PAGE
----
This fascinating propaganda map was created by Louis Raemaekers, a famous Dutch cartoonist, at the beginning of World War I. Early in the war Raemaekers crossed the border into Belgium to witness first-hand the brutality of the advancing Germans. Despite Holland's neutrality, the atrocities Raemaekers witnessed compelled him to create anti-German cartoons. The cartoons depicted such harsh critiques of the Germans, that Germany demanded that Holland put Raemaekers on trial for compromising Dutch neutrality, and even put a bounty of 12,000 Guilders for his capture, dead or alive. Raemaekers was acquitted and fled to London to continue his work. During the war he created hundreds of political cartoons, which were distributed on posters, postcards, brochures, and in newspapers and magazines. The dissemination of his work is considered one of the most extensive propaganda activities of World War I.
The title of this map translates roughly as: "The Insane Asylum (Old Song, New Tune)" referring to Holland's perspective of the war waging around them. Although Holland is depicted sitting peacefully, smoking a pipe, he is holding a gun and keeps an ever-watchful eye on his neighbor. In contrast, Portugal and Spain are embroiled in their own affairs, ignoring the unrest around them. France and Germany are engaged in a fist-fight, while the British Isles are depicted as a strong, fierce Highlander. Italy and a giant Russia appear to be playing tug-of-war with the Austro-Hungarian Empire. After declaring itself neutral at the onset of the war, the Ottoman Empire accepted military support from Germany, causing the Allies to declare war on the Ottoman Empire. The situation caused disorder within the Empire, which is cleverly depicted here with a Turk cutting his own throat with a sword stamped "Made in Germany." Each country is cleverly depicted as a human figure - all of which are male except for the gentle Norway and Sweden and the islands of Corsica and Sardinia. Published by Senefelder. Issued folding in original burnt orange paper wrappers.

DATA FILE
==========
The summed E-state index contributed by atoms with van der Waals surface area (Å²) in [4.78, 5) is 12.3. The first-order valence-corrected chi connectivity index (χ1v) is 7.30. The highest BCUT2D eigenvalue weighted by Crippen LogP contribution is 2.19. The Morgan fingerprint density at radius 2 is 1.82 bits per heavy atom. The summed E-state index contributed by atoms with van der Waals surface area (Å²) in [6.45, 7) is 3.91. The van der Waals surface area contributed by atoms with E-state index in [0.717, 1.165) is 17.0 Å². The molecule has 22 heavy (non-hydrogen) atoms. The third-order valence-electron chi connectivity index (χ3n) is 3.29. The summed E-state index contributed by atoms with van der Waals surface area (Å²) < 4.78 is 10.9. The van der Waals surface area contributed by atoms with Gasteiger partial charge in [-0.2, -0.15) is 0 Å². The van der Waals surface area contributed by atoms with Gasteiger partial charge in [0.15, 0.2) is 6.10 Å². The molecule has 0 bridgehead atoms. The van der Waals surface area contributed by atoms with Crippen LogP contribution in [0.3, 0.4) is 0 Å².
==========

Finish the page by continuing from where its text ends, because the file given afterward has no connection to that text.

Light, scattered foxing with a few short fold separations. The paper covers show very minor wear.